A day after instability marked Tuesday's national day celebrations, lawmakers yesterday engaged in finger-pointing over who should take the blame.
Scuffles between Democratic Progressive Party (DPP) lawmakers and pan-blue camp lawmakers with the Chinese Nationalist Party (KMT) and People First Party (PFP) broke out as President Chen Shui-bian (陳水扁) delivered his Double Ten National Day speech.
KMT Legislator Lee Ching-hua (李慶華) told a press conference that he suffered from minor cerebral concussion after being beaten up by a group of DPP lawmakers.
"That was a planned attack by the DPP on me," Lee said.
He then went to the Taipei District Prosecutors' Office and filed suit against eight DPP lawmakers.
Lin Kuo-ching (林國慶), one of the eight lawmakers, told a separate press conference that he beat Lee.
"I beat Lee Ching-hua to defend Taiwan's dignity," Lin said. "It is wrong to hit a person. It is also wrong to hit an animal. But if a person is inferior to an animal, then he deserves to be beaten."
KMT Legislator Chu Fong-chi (朱鳳芝) said blue-camp legislators had chanted slogans during Chen's speech because a white cloth barrier erected to separate their seats from the president's grandstand had blocked Chen's view of the lawmakers.
"We had no choice but to chant. Otherwise, Chen couldn't see our banners," Chu said.
Two red-clad protesters were the first to disrupt the speech. They were seated about 50m to the right and rear of Chen.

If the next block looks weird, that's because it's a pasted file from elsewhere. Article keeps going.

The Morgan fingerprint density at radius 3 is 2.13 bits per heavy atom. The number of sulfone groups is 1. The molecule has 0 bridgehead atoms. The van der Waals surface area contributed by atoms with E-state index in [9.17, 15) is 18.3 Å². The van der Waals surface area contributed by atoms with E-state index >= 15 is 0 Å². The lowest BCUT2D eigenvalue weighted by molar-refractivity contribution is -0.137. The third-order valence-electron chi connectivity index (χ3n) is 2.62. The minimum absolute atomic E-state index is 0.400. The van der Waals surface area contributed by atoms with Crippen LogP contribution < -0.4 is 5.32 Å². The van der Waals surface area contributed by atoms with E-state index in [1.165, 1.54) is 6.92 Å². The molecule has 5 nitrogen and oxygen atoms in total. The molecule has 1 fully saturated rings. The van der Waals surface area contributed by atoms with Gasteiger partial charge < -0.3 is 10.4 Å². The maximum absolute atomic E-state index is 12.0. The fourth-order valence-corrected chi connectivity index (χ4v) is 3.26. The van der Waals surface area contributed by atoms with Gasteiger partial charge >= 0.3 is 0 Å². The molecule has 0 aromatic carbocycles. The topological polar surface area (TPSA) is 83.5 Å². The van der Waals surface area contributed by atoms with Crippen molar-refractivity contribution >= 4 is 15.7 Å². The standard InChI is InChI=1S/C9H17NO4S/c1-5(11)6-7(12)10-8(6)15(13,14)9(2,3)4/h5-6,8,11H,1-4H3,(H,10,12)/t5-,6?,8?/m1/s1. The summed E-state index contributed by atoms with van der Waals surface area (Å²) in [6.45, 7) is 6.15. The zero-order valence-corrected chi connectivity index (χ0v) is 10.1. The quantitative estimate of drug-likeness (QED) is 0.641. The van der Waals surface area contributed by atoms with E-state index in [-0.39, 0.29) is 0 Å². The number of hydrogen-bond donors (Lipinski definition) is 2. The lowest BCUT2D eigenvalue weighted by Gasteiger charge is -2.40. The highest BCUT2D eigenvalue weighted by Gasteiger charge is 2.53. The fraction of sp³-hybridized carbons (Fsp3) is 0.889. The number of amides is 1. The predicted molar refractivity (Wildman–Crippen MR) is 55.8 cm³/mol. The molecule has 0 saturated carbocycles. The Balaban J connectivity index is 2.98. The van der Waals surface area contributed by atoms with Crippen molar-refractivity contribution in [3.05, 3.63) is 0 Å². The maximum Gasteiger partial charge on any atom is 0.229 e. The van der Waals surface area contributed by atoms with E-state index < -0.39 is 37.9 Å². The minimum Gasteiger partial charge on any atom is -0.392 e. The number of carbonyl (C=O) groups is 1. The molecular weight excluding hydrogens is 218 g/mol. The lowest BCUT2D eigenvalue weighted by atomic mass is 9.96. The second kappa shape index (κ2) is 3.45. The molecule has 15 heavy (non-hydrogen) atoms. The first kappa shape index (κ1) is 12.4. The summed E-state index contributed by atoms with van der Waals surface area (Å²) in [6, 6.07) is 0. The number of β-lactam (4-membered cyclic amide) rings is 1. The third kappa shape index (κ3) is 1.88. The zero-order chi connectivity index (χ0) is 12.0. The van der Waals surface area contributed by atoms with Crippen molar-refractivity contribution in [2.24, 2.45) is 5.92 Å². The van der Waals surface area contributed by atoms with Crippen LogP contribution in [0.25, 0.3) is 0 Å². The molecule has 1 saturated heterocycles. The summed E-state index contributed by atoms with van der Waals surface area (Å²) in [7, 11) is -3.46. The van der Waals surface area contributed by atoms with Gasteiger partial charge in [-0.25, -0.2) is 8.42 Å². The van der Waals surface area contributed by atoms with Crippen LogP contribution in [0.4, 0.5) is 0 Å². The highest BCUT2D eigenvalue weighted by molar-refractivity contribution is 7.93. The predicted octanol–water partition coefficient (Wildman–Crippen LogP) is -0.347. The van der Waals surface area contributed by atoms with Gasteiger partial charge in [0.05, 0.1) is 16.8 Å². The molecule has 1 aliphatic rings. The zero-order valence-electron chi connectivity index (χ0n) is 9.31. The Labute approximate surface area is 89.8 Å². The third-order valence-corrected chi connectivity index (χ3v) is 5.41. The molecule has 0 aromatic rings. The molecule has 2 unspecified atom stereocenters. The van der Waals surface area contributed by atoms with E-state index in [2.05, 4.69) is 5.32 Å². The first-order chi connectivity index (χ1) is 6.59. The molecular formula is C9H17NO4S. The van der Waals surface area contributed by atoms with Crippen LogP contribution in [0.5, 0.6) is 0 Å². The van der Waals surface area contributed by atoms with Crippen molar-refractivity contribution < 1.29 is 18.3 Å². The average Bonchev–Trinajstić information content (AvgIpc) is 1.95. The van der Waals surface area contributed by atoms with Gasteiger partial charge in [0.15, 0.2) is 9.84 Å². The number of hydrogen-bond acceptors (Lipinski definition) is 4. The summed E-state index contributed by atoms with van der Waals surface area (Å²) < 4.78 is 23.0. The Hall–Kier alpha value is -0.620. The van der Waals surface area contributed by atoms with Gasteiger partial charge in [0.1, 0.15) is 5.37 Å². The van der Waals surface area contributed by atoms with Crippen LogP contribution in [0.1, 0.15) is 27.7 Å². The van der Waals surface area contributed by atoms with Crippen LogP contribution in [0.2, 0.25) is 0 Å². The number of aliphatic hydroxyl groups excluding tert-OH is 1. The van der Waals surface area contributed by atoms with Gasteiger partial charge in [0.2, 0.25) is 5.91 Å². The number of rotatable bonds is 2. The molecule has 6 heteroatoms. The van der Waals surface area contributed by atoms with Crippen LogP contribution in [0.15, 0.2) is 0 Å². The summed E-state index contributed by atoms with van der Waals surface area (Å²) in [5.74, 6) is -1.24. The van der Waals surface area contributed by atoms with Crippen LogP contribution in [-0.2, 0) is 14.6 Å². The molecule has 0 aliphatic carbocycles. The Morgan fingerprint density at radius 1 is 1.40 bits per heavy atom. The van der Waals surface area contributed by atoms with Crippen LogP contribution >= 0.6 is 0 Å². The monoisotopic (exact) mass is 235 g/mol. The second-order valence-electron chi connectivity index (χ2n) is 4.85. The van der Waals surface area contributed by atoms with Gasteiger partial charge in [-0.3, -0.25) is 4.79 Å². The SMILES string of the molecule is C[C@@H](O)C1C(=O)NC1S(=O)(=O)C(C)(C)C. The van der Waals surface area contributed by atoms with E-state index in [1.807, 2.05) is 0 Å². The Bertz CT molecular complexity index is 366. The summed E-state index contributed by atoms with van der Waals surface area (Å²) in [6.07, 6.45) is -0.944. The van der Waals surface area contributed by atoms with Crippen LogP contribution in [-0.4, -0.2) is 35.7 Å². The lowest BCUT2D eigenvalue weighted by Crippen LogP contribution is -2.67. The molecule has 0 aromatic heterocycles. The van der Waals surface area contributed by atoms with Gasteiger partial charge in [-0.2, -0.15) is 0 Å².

DPP Legislator Kao Chien-chih (高建智) said the two were staffers at PFP headquarters and that one of the two seats had been given to PFP Chairman James Soong (宋楚瑜).
Kao said the PFP had arranged for the pair to sit in that location so that TV cameras could capture the disturbance.
In response to Presidential Office Secretary-General Mark Chen's (陳唐山) complaint that Legislative Speaker Wang Jin-pyng (王金平) had not kept his promise that the celebrations would proceed smoothly, Wang said he had not said anything of the sort.
Wang said that on the eve of the celebrations, he met KMT Legislator Hung Hsiu-chu (洪秀柱), and that it was Hung who had promised not to disrupt the president's speech.
"The lawmakers' seats were changed and the white cloth barrier was erected -- both at the last minute -- which was why pan-blue lawmakers were not happy," Wang said, without saying who was responsible for the change.